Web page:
Ozzie was only 15 years old when he started to feel ill.
One Saturday, after a rugby training session, he came off the pitch and said to me “that was the best game ever!” But just four days later, he came off the same pitch saying, “I don’t know what’s the matter with me, I just don’t feel very well, I’m really short of breath”.
The next morning the glands in his neck were swollen and he had flu-like symptoms. He was very tired, pale, and while the doctors originally suspected glandular fever, the test came back negative.
I took him back to the doctors to have his bloods done, and that evening we got a call to say to take him straight to A&E.
Ozzie was admitted on the 8th October 2018, and the following morning he was diagnosed with Acute Myeloid Leukaemia.
Ozzie had to spend the next three months in the Royal Belfast Hospital for Sick Children receiving chemotherapy.
But his leukaemia did not respond as well as hoped.
He developed a fungal infection in his lungs, sickness, and constant temperatures. He also suffered moderate heart damage, and lost 17kg in weight.
It was during these dark days that Helen, a Cancer Support Specialist from Cancer Fund for Children, was introduced to us. She would become our lifeline. Helen quickly bonded with Ozzie and supported him during his time on the ward, spending time with him and reducing the isolation teenagers can feel on the ward.
It is thanks to supporters like you that Cancer Fund for Children can offer this help to children like Ozzie.
With chemotherapy not being an option, the doctors recommended a bone marrow transplant. So, on Christmas Eve, Ozzie had a bone marrow aspiration and lumbar puncture to check his bone marrow.
My husband, myself, and Ozzie’s younger brother, Luke, were devastated that none of us were a match for him, so we had to hope a search of the registry could find a match. We were over the moon to find out a couple of months later that Ozzie was fortunate to get an unrelated match.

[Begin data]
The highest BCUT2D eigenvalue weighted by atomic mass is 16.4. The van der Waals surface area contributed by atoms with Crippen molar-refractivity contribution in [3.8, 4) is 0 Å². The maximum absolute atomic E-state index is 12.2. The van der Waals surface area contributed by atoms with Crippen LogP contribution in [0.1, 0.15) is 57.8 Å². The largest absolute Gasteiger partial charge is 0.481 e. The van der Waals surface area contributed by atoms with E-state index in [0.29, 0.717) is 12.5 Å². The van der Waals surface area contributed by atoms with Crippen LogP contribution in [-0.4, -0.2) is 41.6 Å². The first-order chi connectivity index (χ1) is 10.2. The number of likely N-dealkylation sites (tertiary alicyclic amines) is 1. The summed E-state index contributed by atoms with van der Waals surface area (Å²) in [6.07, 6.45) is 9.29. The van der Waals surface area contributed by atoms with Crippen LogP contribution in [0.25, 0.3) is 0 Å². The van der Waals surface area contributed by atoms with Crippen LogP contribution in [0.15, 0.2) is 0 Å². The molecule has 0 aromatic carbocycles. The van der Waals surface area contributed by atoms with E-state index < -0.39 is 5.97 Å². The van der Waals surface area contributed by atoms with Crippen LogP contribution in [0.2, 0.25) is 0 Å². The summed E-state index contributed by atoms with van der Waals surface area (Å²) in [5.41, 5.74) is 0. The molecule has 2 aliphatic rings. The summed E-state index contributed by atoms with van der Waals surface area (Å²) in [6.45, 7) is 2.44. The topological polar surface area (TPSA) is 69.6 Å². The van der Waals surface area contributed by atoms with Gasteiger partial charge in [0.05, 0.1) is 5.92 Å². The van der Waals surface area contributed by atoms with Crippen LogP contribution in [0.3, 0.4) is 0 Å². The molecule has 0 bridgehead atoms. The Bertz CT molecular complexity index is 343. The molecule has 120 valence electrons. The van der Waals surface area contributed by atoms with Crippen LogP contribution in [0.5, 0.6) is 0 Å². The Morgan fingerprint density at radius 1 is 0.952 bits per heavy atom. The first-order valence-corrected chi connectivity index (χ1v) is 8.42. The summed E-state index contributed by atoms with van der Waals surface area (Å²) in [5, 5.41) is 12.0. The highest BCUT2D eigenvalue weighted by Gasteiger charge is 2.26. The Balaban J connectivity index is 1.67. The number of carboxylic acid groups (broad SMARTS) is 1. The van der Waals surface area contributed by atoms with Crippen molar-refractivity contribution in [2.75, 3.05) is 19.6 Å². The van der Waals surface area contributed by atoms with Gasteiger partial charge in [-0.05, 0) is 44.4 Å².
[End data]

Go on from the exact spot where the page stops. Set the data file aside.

We travelled over to Bristol for Ozzie’s bone marrow transplant in March 2019, because they don’t do transplants in the Children’s Hospital.
Ozzie went through his treatment, came out the other side and got home just after his 16th birthday.
He started back to school and repeated some GCSES, because he’d missed most of a year of schooling.
Helen supported Ozzie in the community during this time, providing one to one support largely focusing on his emotional wellbeing and peer support, introducing him to other young people who had experience of living with cancer.
We enjoyed a break at Daisy Lodge, Cancer Fund for Children’s therapeutic short break centre. We’d been a few times as a family. It is a fantastic facility and it’s so badly needed.
Ozzie was doing really well, he was going back to the gym. He was working with a personal trainer to get him back into fitness because he was keen into his rugby and liked his sports.
He was back playing his guitar. Ozzie was a talented guitarist and he loved rock music. He used to hear a rock tune and just pick up the guitar and just play it. He was never musically trained, he just played by ear.
Then in April 2020, just at the beginning of lockdown, Ozzie relapsed.
We got transferred over from the Children’s Hospital to Belfast City Hospital because by the time Ozzie got admitted he was coming 17. He was in the City Hospital for six weeks initially, for another chemotherapy to see if it would fight the leukaemia again.
But sadly, it didn’t work.
Helen supported Ozzie on the ward again, spending time with him to process his relapse, what lay ahead, and reduce the increased isolation he felt with covid restrictions. It gave me a chance to take a couple of hours away from the ward.
After months in hospital (with only one parent being able to stay), numerous visits to outpatients for blood transfusions and palliative treatment, Ozzie became very unwell in August.
He was readmitted to hospital with pain in his lungs and a high temperature.
A few days later, I was given the devastating news of just how serious Ozzie’s condition was.
His dad Simon was allowed to come and stay close to the hospital, where we both cared for him until he passed away on 10th September 2020, aged 17.
During Ozzie’s last month, Hannah, another Cancer Fund for Children Cancer Support Specialist, supported us intensively in the hospital, helping us navigate the tragic circumstances we found ourselves in.
We would have been lost without Helen and Hannah to be quite honest. Helen just always seemed to appear at a time when Ozzie was at his lowest. Cancer Fund for Children is a very special charity, they build up a relationship with your child and that relationship becomes like a friendship. They’re not just a client, they become friends.
We’ll never forget how the charity helped bring Ozzie some joy throughout his cancer journey. We were so lucky to have their support through the pandemic.
Unfortunately, there are many more families in need of their help.